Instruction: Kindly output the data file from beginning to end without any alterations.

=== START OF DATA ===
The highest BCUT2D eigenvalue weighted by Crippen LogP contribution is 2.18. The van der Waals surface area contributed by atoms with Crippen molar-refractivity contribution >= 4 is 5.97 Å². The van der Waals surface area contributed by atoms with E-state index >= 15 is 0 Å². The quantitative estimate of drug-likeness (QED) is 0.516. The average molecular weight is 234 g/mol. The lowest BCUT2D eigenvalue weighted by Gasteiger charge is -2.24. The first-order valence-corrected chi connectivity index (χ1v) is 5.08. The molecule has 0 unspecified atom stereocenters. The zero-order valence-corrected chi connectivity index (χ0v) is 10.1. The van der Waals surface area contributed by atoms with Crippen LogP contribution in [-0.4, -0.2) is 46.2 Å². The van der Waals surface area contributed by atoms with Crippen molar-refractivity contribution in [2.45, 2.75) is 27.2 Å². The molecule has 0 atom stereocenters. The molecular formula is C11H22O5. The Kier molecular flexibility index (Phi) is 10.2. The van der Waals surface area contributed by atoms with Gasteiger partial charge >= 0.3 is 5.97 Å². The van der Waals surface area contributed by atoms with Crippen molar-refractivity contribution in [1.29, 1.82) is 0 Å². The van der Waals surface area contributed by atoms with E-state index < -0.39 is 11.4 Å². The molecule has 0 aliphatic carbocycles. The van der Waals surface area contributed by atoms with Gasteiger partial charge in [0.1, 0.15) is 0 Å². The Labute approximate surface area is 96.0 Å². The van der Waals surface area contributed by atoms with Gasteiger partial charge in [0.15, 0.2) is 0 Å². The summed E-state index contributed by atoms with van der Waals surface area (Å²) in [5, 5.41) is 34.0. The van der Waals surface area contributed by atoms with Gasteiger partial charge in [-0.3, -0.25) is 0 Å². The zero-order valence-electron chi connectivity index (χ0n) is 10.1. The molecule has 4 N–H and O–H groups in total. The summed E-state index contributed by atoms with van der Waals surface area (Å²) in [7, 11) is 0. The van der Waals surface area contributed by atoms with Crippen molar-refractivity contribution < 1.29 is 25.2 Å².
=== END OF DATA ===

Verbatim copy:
The highest BCUT2D eigenvalue weighted by Crippen LogP contribution is 2.18. The van der Waals surface area contributed by atoms with Crippen molar-refractivity contribution >= 4 is 5.97 Å². The van der Waals surface area contributed by atoms with E-state index >= 15 is 0 Å². The quantitative estimate of drug-likeness (QED) is 0.516. The average molecular weight is 234 g/mol. The lowest BCUT2D eigenvalue weighted by Gasteiger charge is -2.24. The first-order valence-corrected chi connectivity index (χ1v) is 5.08. The molecule has 0 unspecified atom stereocenters. The zero-order valence-corrected chi connectivity index (χ0v) is 10.1. The van der Waals surface area contributed by atoms with Crippen LogP contribution in [-0.4, -0.2) is 46.2 Å². The van der Waals surface area contributed by atoms with Crippen molar-refractivity contribution in [2.45, 2.75) is 27.2 Å². The molecule has 0 atom stereocenters. The molecular formula is C11H22O5. The Kier molecular flexibility index (Phi) is 10.2. The van der Waals surface area contributed by atoms with Gasteiger partial charge >= 0.3 is 5.97 Å². The van der Waals surface area contributed by atoms with Crippen molar-refractivity contribution in [1.29, 1.82) is 0 Å². The van der Waals surface area contributed by atoms with E-state index < -0.39 is 11.4 Å². The molecule has 0 aliphatic carbocycles. The van der Waals surface area contributed by atoms with Gasteiger partial charge in [0.1, 0.15) is 0 Å². The Labute approximate surface area is 96.0 Å². The van der Waals surface area contributed by atoms with Gasteiger partial charge in [0.15, 0.2) is 0 Å². The summed E-state index contributed by atoms with van der Waals surface area (Å²) in [5, 5.41) is 34.0. The van der Waals surface area contributed by atoms with Gasteiger partial charge in [-0.3, -0.25) is 0 Å². The zero-order valence-electron chi connectivity index (χ0n) is 10.1. The molecule has 4 N–H and O–H groups in total. The summed E-state index contributed by atoms with van der Waals surface area (Å²) in [7, 11) is 0. The van der Waals surface area contributed by atoms with Crippen molar-refractivity contribution < 1.29 is 25.2 Å².